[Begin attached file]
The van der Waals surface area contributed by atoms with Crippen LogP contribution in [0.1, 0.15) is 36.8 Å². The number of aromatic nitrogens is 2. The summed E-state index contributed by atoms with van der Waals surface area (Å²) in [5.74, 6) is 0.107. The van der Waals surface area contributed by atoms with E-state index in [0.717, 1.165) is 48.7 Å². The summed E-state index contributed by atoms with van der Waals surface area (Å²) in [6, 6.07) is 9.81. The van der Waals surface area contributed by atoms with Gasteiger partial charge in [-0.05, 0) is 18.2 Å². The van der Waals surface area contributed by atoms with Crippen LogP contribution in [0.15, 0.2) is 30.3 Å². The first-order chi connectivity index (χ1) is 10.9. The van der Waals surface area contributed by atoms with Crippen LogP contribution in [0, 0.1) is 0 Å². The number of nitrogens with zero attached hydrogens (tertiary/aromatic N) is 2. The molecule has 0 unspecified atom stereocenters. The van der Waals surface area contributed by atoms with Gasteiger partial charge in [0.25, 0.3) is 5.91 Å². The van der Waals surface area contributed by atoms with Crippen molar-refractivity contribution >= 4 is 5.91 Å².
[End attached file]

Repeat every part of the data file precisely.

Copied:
The van der Waals surface area contributed by atoms with Crippen LogP contribution in [0.1, 0.15) is 36.8 Å². The number of aromatic nitrogens is 2. The summed E-state index contributed by atoms with van der Waals surface area (Å²) in [5.74, 6) is 0.107. The van der Waals surface area contributed by atoms with E-state index in [0.717, 1.165) is 48.7 Å². The summed E-state index contributed by atoms with van der Waals surface area (Å²) in [6, 6.07) is 9.81. The van der Waals surface area contributed by atoms with Gasteiger partial charge in [-0.05, 0) is 18.2 Å². The van der Waals surface area contributed by atoms with Crippen LogP contribution in [0.15, 0.2) is 30.3 Å². The first-order chi connectivity index (χ1) is 10.9. The van der Waals surface area contributed by atoms with Crippen LogP contribution in [0, 0.1) is 0 Å². The number of nitrogens with zero attached hydrogens (tertiary/aromatic N) is 2. The molecule has 0 unspecified atom stereocenters. The van der Waals surface area contributed by atoms with Gasteiger partial charge in [0.25, 0.3) is 5.91 Å². The van der Waals surface area contributed by atoms with Crippen molar-refractivity contribution >= 4 is 5.91 Å².